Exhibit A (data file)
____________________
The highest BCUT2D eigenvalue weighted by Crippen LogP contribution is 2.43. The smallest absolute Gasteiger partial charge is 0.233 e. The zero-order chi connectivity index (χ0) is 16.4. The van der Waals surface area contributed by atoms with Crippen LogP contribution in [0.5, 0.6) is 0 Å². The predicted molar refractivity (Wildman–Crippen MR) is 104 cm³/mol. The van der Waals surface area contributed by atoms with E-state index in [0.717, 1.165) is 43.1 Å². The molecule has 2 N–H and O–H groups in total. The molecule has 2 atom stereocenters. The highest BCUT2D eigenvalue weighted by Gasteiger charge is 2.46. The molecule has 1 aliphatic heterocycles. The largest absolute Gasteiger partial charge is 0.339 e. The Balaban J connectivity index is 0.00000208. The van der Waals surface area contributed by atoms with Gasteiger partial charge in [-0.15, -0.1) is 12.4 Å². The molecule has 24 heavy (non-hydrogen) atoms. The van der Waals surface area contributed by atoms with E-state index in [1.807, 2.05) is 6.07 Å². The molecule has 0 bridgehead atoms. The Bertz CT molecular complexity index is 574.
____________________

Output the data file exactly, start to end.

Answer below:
The highest BCUT2D eigenvalue weighted by Crippen LogP contribution is 2.43. The smallest absolute Gasteiger partial charge is 0.233 e. The zero-order chi connectivity index (χ0) is 16.4. The van der Waals surface area contributed by atoms with Crippen LogP contribution in [0.5, 0.6) is 0 Å². The predicted molar refractivity (Wildman–Crippen MR) is 104 cm³/mol. The van der Waals surface area contributed by atoms with E-state index in [0.717, 1.165) is 43.1 Å². The molecule has 2 N–H and O–H groups in total. The molecule has 2 atom stereocenters. The highest BCUT2D eigenvalue weighted by Gasteiger charge is 2.46. The molecule has 1 aliphatic heterocycles. The largest absolute Gasteiger partial charge is 0.339 e. The Balaban J connectivity index is 0.00000208. The van der Waals surface area contributed by atoms with Gasteiger partial charge in [-0.15, -0.1) is 12.4 Å². The molecule has 24 heavy (non-hydrogen) atoms. The van der Waals surface area contributed by atoms with E-state index in [1.807, 2.05) is 6.07 Å². The molecule has 0 bridgehead atoms. The Bertz CT molecular complexity index is 574.